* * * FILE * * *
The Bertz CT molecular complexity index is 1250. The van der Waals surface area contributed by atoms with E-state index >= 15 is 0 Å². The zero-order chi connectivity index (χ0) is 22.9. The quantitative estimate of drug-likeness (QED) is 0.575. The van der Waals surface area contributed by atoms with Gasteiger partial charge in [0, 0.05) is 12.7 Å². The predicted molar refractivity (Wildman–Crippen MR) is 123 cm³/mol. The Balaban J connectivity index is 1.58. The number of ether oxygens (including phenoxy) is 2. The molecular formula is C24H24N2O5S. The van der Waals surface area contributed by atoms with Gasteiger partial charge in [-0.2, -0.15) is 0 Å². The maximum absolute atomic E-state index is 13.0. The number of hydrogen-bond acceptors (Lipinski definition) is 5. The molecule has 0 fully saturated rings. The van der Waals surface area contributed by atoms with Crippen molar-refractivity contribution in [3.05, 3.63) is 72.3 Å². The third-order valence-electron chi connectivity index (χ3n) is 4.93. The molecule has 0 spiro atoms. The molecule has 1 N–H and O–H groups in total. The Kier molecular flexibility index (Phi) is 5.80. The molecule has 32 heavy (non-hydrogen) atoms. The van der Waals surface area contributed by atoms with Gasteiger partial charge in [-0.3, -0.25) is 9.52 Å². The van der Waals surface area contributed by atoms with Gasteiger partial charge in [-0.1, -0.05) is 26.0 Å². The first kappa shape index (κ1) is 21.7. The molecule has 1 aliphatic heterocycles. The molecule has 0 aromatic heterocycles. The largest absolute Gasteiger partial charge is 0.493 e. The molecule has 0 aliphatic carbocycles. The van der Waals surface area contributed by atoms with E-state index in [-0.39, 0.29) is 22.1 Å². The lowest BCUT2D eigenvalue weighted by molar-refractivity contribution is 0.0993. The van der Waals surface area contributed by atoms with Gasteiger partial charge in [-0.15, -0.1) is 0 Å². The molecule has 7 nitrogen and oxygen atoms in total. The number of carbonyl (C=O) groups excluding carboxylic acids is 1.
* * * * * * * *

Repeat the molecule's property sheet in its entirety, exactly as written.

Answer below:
The Bertz CT molecular complexity index is 1250. The van der Waals surface area contributed by atoms with E-state index >= 15 is 0 Å². The zero-order chi connectivity index (χ0) is 22.9. The quantitative estimate of drug-likeness (QED) is 0.575. The van der Waals surface area contributed by atoms with Gasteiger partial charge in [0, 0.05) is 12.7 Å². The predicted molar refractivity (Wildman–Crippen MR) is 123 cm³/mol. The Balaban J connectivity index is 1.58. The number of ether oxygens (including phenoxy) is 2. The molecular formula is C24H24N2O5S. The van der Waals surface area contributed by atoms with Gasteiger partial charge in [-0.2, -0.15) is 0 Å². The maximum absolute atomic E-state index is 13.0. The number of hydrogen-bond acceptors (Lipinski definition) is 5. The molecule has 0 fully saturated rings. The van der Waals surface area contributed by atoms with Crippen molar-refractivity contribution in [3.05, 3.63) is 72.3 Å². The third-order valence-electron chi connectivity index (χ3n) is 4.93. The molecule has 0 spiro atoms. The molecule has 1 N–H and O–H groups in total. The Kier molecular flexibility index (Phi) is 5.80. The molecule has 32 heavy (non-hydrogen) atoms. The van der Waals surface area contributed by atoms with Gasteiger partial charge in [-0.3, -0.25) is 9.52 Å². The van der Waals surface area contributed by atoms with Gasteiger partial charge in [-0.1, -0.05) is 26.0 Å². The first kappa shape index (κ1) is 21.7. The molecule has 1 aliphatic heterocycles. The molecule has 0 aromatic heterocycles. The largest absolute Gasteiger partial charge is 0.493 e. The molecule has 0 aliphatic carbocycles. The van der Waals surface area contributed by atoms with E-state index in [-0.39, 0.29) is 22.1 Å². The lowest BCUT2D eigenvalue weighted by molar-refractivity contribution is 0.0993. The van der Waals surface area contributed by atoms with Gasteiger partial charge in [-0.15, -0.1) is 0 Å². The molecule has 7 nitrogen and oxygen atoms in total. The number of carbonyl (C=O) groups excluding carboxylic acids is 1.